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Int J Pediatr Otorhinolaryngol. 2007 Feb;71(2):241-6. Epub 2006 Nov 27.

Late diagnosis of foreign body aspiration in children with chronic respiratory symptoms.

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  • 1Division of Pediatric Pulmonology, Marmara University, Istanbul, Turkey.

Abstract

BACKGROUND:

Children with undiagnosed and retained foreign bodies (FBs) may present with persistent respiratory symptoms. Delayed diagnosis is an important problem in developing countries and several factors affect the delay.

OBJECTIVES:

To investigate, the incidence of clinically unsuspected foreign body aspiration (FBA) in our flexible bronchoscopy procedures, the causes resulting in late diagnosis of FBA, and the incidence of the complications of FBA according to elapsed time between aspiration and diagnosis.

METHODS:

We reviewed the records of all the patients who underwent flexible bronchoscopy between 1997 and 2004 in our clinic. Patients with FBA were identified and their medical records were reviewed.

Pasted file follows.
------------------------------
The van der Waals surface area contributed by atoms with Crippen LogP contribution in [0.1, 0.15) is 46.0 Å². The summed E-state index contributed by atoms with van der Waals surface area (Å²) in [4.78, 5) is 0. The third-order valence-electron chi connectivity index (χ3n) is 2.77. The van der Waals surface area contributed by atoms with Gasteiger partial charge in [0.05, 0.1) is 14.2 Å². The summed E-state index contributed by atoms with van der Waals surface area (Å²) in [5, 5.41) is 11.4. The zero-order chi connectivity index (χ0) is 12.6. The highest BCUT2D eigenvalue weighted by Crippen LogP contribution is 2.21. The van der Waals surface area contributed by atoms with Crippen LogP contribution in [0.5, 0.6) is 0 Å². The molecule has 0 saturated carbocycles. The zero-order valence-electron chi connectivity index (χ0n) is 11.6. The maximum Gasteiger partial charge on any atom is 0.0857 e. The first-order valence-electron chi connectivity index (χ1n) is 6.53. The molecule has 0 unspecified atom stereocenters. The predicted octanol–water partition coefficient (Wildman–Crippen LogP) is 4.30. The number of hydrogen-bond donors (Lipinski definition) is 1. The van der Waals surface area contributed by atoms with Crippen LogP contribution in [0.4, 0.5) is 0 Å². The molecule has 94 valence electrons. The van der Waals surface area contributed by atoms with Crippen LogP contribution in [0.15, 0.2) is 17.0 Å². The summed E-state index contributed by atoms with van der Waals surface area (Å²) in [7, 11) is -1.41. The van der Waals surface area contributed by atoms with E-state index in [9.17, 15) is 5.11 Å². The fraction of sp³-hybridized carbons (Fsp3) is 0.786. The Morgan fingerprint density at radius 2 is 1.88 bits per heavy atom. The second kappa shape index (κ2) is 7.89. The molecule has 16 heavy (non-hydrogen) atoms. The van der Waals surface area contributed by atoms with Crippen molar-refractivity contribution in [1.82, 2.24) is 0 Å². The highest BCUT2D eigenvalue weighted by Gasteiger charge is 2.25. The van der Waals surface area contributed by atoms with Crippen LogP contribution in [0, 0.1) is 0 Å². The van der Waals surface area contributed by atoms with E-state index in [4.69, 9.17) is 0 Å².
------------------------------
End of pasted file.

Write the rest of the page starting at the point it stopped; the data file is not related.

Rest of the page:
RESULTS:

During the study period, 654 children underwent flexible bronchoscopy; 32 cases (4.8%) of FBA were identified. Median age of patients was 29.5 months at presentation with a median symptomatic period of 3 months. None of the patients had a history of FBA. The most common misdiagnosis was bronchitis. Flexible bronchoscopy was performed to these patients within 1 week following presentation. In 87% of the patients (n=28), FBs were in organic nature. Patients were followed up for 21.0 months after removal of the FBs. Fifty-three percent (n=17) of the patients had a complete remission after bronchoscopic removal of the FBs. However, nine (28.8%) patients had chronic respiratory problems and six patients (18.8%) developed bronchiectasis.

CONCLUSIONS:

Atypical or prolonged respiratory symptoms should alert the physician and clinical and radiological findings should be carefully evaluated for a possible FBA. Delay in diagnosis and treatment of FBA should be avoided to prevent complications.

PMID:
17125849
[PubMed - indexed for MEDLINE]
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